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Tribute to David D. Siegel.

"Perhaps the best way you can emulate David is to work hard and love what you do. He was the only person I ever met who worked every day of his life and relished it!"

--Rosemarie D. Siegel

I first would like to thank Rose, Sheela, Rachel, and the entire Siegel family for honoring me with the opportunity to speak today. Words cannot express how much I appreciate this kindness.

I have known and admired David since I was a law student. 1 agree with Dean Andrews that he could be scary, but only until you got to know him, as I did as his student and research assistant in 1978.

In New York Practice David was a taskmaster, and yet the most popular teacher in the school. He expected us to work hard, and we did. I remember the bar review course in which students from elite schools were desperately cramming New York procedural rules. We at Albany Law School were so well trained by David that during the bar review I never even looked at New York Practice.

David not only demanded hard work, for himself he set a work-ethic example that few practicing lawyers could approach, much less equal. David's writings are vast, and I confidently predict that his legal writing will never be equaled for its combination of quality, lucidity, and humor.

So to honor David today, let me quote briefly from some of his work, because David's own words illustrate his masterful communicative skills far better than any eulogy.

You all doubtless know that David was something of a genius in the turn of a phrase, but perhaps some may not know of his periodic forays into poetic commentary. The following was published some years ago in the American Bar Association Journal.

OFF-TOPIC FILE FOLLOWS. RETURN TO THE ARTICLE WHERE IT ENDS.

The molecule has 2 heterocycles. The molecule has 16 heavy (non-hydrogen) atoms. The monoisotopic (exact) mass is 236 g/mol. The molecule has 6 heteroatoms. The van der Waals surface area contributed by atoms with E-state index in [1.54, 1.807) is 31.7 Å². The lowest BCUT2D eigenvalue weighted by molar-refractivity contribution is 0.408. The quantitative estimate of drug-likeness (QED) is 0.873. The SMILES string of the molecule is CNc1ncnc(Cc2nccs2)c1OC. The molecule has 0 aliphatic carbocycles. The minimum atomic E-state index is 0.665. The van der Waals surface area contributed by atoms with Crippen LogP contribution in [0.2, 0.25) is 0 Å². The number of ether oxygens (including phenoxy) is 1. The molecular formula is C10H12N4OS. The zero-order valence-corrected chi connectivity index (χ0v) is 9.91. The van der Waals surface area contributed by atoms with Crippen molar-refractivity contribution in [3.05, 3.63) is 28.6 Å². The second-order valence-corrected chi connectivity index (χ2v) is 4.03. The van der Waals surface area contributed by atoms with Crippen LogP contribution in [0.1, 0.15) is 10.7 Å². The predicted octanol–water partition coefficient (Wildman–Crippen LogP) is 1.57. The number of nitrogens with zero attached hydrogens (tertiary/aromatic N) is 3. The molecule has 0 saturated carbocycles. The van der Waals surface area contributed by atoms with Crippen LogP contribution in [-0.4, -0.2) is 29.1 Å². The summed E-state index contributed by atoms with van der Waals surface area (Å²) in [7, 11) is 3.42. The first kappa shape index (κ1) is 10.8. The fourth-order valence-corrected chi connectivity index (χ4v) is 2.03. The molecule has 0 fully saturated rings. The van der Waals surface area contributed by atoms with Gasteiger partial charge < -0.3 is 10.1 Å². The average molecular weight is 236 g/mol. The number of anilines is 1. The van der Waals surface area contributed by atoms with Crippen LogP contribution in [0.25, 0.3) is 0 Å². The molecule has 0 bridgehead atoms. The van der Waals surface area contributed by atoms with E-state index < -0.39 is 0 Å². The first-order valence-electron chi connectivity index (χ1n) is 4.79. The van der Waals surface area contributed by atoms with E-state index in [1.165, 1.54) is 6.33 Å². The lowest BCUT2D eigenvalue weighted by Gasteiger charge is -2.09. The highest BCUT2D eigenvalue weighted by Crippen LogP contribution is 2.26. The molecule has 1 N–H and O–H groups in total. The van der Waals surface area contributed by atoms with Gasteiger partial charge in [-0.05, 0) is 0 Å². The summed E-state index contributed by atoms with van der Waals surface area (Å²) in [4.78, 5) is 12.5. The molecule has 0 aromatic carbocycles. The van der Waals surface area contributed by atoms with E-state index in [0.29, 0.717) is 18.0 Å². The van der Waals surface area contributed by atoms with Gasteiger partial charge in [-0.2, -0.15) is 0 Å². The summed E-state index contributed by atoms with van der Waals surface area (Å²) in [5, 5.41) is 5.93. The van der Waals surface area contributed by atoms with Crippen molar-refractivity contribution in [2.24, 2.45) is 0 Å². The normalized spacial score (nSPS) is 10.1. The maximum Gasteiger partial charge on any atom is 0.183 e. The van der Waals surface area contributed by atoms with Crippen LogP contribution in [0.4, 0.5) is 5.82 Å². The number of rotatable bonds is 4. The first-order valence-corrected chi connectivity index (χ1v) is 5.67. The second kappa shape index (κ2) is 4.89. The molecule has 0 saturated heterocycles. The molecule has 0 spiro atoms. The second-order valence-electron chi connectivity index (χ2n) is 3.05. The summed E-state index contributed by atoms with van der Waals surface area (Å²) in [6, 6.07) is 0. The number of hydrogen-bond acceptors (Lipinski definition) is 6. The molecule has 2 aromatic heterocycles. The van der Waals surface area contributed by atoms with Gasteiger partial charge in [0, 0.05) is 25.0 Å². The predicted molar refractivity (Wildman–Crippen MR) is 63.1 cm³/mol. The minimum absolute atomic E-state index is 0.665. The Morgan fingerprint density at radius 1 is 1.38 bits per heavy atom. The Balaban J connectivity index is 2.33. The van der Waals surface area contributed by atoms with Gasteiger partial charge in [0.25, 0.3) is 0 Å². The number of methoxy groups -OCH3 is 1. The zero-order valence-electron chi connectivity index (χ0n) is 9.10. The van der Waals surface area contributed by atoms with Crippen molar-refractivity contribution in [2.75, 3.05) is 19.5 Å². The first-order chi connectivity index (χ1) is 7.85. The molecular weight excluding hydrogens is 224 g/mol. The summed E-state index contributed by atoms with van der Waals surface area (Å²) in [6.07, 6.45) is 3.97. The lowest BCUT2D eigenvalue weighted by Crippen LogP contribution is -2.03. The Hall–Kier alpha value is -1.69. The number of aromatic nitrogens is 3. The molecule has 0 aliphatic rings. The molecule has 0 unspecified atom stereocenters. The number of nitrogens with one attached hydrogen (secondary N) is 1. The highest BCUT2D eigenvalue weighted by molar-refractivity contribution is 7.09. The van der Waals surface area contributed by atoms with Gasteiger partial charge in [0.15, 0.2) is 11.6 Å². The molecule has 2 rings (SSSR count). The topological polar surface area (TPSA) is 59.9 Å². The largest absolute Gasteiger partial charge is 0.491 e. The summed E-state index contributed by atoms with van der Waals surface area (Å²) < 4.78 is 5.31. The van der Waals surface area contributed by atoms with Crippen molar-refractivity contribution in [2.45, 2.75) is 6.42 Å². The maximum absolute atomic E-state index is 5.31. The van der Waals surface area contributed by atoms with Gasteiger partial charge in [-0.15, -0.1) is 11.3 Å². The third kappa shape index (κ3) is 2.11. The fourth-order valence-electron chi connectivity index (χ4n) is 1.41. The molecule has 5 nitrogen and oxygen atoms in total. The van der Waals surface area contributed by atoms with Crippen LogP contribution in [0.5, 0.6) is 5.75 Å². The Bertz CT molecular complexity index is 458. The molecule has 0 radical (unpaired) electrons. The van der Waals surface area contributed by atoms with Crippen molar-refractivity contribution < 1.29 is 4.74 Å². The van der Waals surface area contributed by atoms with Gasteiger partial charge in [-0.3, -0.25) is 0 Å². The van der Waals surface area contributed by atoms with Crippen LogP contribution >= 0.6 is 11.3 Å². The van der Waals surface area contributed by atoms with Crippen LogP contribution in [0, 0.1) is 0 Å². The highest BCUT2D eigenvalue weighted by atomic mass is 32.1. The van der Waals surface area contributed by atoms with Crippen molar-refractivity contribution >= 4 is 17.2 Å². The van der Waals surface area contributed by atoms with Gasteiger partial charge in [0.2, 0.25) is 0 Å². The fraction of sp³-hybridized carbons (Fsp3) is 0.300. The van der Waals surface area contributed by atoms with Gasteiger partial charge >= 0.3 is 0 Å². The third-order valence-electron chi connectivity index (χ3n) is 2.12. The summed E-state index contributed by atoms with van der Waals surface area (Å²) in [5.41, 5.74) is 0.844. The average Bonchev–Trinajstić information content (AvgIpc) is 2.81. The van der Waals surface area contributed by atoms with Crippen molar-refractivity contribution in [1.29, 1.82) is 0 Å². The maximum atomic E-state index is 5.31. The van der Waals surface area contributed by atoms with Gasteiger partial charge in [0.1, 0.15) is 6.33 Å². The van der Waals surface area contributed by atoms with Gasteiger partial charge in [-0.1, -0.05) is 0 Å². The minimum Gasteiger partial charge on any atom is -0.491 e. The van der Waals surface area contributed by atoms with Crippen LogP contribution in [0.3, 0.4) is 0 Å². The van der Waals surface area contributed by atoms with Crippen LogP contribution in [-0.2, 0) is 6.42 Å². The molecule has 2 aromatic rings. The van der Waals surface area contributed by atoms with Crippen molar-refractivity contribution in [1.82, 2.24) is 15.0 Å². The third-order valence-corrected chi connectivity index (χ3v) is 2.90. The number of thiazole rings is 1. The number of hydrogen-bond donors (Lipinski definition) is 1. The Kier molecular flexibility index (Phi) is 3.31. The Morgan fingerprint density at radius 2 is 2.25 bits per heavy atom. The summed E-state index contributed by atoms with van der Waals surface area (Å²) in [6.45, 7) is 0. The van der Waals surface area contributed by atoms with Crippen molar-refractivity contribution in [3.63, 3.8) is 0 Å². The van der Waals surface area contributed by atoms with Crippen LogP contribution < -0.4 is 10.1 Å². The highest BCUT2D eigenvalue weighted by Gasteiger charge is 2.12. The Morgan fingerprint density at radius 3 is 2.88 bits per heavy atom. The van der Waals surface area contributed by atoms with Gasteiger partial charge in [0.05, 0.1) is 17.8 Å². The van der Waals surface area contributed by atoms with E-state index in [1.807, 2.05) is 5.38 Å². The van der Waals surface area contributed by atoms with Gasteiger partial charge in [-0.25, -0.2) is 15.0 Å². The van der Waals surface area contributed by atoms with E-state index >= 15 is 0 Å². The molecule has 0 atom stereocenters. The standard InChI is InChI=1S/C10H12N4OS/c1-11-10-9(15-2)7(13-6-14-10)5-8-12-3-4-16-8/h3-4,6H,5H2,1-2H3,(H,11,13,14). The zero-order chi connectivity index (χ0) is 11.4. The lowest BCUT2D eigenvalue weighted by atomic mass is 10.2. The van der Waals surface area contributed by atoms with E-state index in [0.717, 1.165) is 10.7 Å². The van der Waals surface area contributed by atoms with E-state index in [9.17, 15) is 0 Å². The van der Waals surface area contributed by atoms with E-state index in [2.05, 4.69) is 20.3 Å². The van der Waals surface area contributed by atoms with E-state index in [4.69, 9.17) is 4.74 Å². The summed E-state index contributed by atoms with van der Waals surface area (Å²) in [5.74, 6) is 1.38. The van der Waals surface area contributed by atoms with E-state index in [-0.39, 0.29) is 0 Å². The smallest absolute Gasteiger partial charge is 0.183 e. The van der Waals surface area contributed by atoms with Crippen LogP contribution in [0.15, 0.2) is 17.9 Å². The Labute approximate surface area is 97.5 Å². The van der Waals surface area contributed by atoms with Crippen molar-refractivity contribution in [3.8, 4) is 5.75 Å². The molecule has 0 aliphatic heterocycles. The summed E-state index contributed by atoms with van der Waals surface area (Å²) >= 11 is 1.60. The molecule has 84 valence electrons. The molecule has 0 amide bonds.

David was reporting on a Texas case in which a plaintiff rancher sued for damages when the defendant's bull broke through a fence and as David described it "amorously engaged" the plaintiffs heifer. Writing from the point of view of the interloper, David observed:

   With nature could a beast commune
   That very lovely afternoon.
   The sun was bright. My head was clear.
   I was a most complacent steer.

For purposes of decorum, I leave out the middle of the poem in which David describes the fateful encounter. His next lines are these:

   For doing as I had to do
   Her master's mad and mine is too.
   In fact, each barnyard face I spy
   Regards me with a jaundiced eye.

   My life, in view of all this rage
   Has turned a rather tragic page
   But one thing does relieve the pain,
   You sure don't hear the cow complain.

Well, David certainly did have a bawdy side to him. You can well imagine the ensuing controversy, but it was not from that. Instead, David's knowledge, or rather lack of knowledge of animal husbandry provoked a flurry of objections from the bar.

Here is a sample:

   Vast knowledge of all subjects legal
   Is doubtless held by David Siegel
   And to him I shall homage render
   Whenever Law's on the agenda.

   But re bovine lore, learned David
   I value not your affidavit.
   For it is certain your head's not clear,
   Concerning heifer, bull, cow and steer.

Apparently a steer is a neutered bull, which is a pretty big error for a legal commentator to make on the facts of a case. Perhaps he should have known this because David lived the latter half of his life in the Berkshires, but throughout the time I knew him he was the unabashed kid from Brooklyn. Many times after our advisory committee meetings he and I walked the streets of New York City, often in Brooklyn, where my family also used to live. So this critique of David as a city boy actually touched a point of pride. Here is David's response in the next bar journal:

   I grieve to think that urban me
   Could so elicit rustic glee
   By writing of the sire's call
   In steers, which lack the wherewithal.

This is vintage David in several ways. First, of course, the guy was really, really funny. He was a great joke teller, knew thousands of them for any occasion, and was a great wit in person or in print. It was impossible not to laugh in his company, as he laughed at his own jokes, often to the point of tears!